• Bettors can find plenty of interesting prop playoff bets at Caesars Sportsbook
• A $20 bet on the Tennessee Titans to miss the playoffs would return $42
• PFF premium stats are designed to help bettors profit
Most bettors place wagers in multiple markets — spreads, totals, teasers, props, etc. — where they generally get oriented by following a bottom-up approach: “Which spreads do I like?” “Which totals stand out this week?”
But the goal in this space is to articulate my process for bets by following a top-down approach. We will consider how a specific thesis on a team, player, or trend is best applied and capitalized on in its right market. Some bets will track more traditional markets, but more often we will look to maximize our upside in the multitude of different markets offered by sportsbooks — it only depends on finding the right market for the thesis! Let’s dive in.
While many AFC teams improved this offseason, the Tennessee Titans’ 2022 outlook worsened
Best Bet: Tennessee Titans to miss playoffs, +110 at Caesars
Betting the Titans to miss the playoffs accounts for the possibility that even if they continue to overachieve to a 9-8 or 10-7 record, in such a competitive AFC, there’s a strong likelihood they'll still fail to return to the postseason.
Let’s begin with a brief overview of the Titans 2021 season. Choose your preferred efficiency metric — PFF grade is 13th, yards per play 22nd — and the story is essentially that Tennessee was smack in the middle of our graphs. Despite entering the playoffs as the No. 1 seed, the offense produced like a fringe playoff team.
The defense was good, but not great. We know defense fluctuates year-to-year, and with the Titans returning most of their stop unit, there is little reason to project it will move much either way. I’m expecting a neutral unit, and won’t put too much stock in it when projecting.
But the 2022 version of this team overall is not the same as in 2021. Most notably in my view, the Titans will need to replace AJ Brown — who accounted for 89 percent of their EPA on passing plays. On passing plays not to Brown, the Titans only added three expected points, which would have left them as the 21st-most-productive offense last season. Even with the additions of first-rounder Treylon Burks — whose rookie offseason has left a lot to be desired — and 30-year-old Robert Woods, coming off a torn ACL suffered last November, Tennessee’s trade of Brown worsens the offense from last year. Add in a shaky offensive line that had no lineman block above expectation last year and received no meaningful upgrades, and the fact that Derrick Henry is on the wrong side of the 1500-rush curve, and this offense projects to be noticeably worse than last year's mediocre output.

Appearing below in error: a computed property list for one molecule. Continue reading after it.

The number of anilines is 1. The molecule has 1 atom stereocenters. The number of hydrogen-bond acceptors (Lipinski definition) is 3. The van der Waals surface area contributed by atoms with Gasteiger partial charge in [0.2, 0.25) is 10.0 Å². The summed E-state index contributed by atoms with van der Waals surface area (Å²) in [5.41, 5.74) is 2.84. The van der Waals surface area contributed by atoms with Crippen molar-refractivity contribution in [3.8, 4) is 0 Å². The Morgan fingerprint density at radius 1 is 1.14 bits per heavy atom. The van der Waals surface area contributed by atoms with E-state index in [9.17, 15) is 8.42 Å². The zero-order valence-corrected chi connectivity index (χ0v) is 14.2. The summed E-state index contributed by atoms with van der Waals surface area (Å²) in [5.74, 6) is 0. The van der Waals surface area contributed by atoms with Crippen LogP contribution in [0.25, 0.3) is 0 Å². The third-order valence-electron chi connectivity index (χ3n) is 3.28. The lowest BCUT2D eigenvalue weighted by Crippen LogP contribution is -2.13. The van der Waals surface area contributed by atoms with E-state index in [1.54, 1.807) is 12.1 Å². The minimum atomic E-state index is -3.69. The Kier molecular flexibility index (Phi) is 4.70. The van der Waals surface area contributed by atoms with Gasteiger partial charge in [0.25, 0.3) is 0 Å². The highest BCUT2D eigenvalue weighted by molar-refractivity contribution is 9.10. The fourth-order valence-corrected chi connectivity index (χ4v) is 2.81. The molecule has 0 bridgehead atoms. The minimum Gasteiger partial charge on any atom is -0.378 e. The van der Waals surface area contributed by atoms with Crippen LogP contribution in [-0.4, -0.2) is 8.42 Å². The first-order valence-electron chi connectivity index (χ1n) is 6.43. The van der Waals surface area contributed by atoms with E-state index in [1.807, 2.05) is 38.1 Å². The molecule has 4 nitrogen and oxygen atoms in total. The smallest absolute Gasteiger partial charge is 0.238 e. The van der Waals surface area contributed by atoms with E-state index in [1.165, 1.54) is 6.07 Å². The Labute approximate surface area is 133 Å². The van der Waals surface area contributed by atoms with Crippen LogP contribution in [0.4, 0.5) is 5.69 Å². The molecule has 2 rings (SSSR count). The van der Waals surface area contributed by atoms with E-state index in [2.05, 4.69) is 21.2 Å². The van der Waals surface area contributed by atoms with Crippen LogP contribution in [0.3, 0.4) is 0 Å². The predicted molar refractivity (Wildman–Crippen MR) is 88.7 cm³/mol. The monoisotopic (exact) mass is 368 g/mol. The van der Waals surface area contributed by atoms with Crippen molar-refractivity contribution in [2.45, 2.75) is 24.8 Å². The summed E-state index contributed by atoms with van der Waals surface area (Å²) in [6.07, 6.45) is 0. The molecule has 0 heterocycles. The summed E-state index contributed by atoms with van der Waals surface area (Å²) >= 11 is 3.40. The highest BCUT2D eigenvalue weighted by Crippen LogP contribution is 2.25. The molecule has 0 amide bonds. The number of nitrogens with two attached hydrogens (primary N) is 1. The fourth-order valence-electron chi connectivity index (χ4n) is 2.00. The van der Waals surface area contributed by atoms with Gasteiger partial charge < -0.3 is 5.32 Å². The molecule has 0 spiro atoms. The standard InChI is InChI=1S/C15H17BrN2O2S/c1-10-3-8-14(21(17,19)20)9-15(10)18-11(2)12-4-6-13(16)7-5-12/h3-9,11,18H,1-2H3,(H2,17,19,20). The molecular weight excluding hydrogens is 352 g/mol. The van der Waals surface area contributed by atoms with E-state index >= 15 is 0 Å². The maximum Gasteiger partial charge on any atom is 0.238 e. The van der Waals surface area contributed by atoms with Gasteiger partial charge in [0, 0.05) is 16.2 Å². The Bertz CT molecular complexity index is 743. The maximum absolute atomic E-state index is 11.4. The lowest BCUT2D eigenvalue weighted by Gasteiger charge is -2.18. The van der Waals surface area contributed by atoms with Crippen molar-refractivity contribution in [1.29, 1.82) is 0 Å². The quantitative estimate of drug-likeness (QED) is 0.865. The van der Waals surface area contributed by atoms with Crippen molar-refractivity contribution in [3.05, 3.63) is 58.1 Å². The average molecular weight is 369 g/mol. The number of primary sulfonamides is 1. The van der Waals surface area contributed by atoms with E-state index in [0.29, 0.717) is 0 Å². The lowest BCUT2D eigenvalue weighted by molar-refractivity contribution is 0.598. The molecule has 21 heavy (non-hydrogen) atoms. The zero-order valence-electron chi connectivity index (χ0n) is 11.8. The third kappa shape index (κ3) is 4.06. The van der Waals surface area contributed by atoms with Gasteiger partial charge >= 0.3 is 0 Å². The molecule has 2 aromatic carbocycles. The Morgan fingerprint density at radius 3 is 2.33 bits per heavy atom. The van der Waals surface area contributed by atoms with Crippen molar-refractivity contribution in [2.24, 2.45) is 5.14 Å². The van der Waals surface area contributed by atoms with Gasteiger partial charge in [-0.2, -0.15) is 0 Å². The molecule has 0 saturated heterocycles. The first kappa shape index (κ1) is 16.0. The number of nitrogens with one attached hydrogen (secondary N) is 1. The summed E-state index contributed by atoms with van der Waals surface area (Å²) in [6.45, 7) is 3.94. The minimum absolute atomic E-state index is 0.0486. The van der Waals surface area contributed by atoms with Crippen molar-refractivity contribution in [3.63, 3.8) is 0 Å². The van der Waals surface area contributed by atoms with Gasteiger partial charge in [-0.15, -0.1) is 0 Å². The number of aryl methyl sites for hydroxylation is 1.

Why the playoff market?
• The Titans’ win total (9.5) is tied as the ninth-highest in their conference. This is just a data point to tell us what we already know (and I could spend thousands of words illustrating in depth): the AFC is absolutely stacked this year. The AFC West — the division Tennessee plays this season — has the Chiefs and three teams all vastly improved from last year. Within the division, I think it is fair to project that each team upgraded at QB, with Matt Ryan replacing Carson Wentz in Indianapolis, and projected improvements in Year 2 from Trevor Lawrence and Davis Mills. In other words, all of the Titans’ competitors for playoff spots improved, while Tennessee noticeably worsened. A plus-money bet on seven of those teams beating out a Titans team trending the wrong direction? Especially when factoring in the fact that Tennessee was -105 to miss the postseason as recently as May, count me in.
• You might be asking (as you should): why not bet the under win total or alternate under here? Fair question. Since Mike Vrabel took over as coach, Tennessee has always had a better record than its statistical profile would indicate. I think that is mostly a product of randomness and playing in a weak AFC South. But it should not be fully dismissed, as the reason for the Titans’ success could be missed by statistical profiles.
— Judah Fortgang